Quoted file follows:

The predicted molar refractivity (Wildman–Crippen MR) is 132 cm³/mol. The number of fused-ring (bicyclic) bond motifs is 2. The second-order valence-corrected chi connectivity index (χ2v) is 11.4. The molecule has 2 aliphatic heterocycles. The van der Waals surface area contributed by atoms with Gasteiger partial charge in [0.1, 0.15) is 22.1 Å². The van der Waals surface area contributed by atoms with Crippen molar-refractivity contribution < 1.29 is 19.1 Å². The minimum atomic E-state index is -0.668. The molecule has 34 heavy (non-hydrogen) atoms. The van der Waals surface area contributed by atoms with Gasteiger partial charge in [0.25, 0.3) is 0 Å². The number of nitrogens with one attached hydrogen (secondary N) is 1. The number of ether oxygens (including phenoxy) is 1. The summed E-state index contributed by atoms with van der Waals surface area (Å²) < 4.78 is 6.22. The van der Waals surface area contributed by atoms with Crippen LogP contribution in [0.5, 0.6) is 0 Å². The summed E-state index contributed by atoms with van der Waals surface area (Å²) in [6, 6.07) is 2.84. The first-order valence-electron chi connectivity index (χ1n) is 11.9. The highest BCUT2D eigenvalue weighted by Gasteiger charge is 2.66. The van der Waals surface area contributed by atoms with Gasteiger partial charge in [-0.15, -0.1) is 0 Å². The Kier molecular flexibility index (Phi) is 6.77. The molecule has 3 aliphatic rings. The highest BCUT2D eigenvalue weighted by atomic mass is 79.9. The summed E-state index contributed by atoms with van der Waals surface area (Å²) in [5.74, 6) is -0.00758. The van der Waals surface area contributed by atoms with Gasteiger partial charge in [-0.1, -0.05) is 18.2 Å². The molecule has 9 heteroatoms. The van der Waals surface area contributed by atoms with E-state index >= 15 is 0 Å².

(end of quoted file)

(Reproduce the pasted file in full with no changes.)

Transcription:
The predicted molar refractivity (Wildman–Crippen MR) is 132 cm³/mol. The number of fused-ring (bicyclic) bond motifs is 2. The second-order valence-corrected chi connectivity index (χ2v) is 11.4. The molecule has 2 aliphatic heterocycles. The van der Waals surface area contributed by atoms with Gasteiger partial charge in [0.1, 0.15) is 22.1 Å². The van der Waals surface area contributed by atoms with Crippen molar-refractivity contribution < 1.29 is 19.1 Å². The minimum atomic E-state index is -0.668. The molecule has 34 heavy (non-hydrogen) atoms. The van der Waals surface area contributed by atoms with Gasteiger partial charge in [0.25, 0.3) is 0 Å². The number of nitrogens with one attached hydrogen (secondary N) is 1. The number of ether oxygens (including phenoxy) is 1. The summed E-state index contributed by atoms with van der Waals surface area (Å²) < 4.78 is 6.22. The van der Waals surface area contributed by atoms with Crippen LogP contribution in [0.5, 0.6) is 0 Å². The summed E-state index contributed by atoms with van der Waals surface area (Å²) in [6, 6.07) is 2.84. The first-order valence-electron chi connectivity index (χ1n) is 11.9. The highest BCUT2D eigenvalue weighted by Gasteiger charge is 2.66. The van der Waals surface area contributed by atoms with Gasteiger partial charge in [-0.15, -0.1) is 0 Å². The Kier molecular flexibility index (Phi) is 6.77. The molecule has 3 aliphatic rings. The highest BCUT2D eigenvalue weighted by atomic mass is 79.9. The summed E-state index contributed by atoms with van der Waals surface area (Å²) in [5.74, 6) is -0.00758. The van der Waals surface area contributed by atoms with Gasteiger partial charge in [-0.1, -0.05) is 18.2 Å². The molecule has 9 heteroatoms. The van der Waals surface area contributed by atoms with E-state index >= 15 is 0 Å².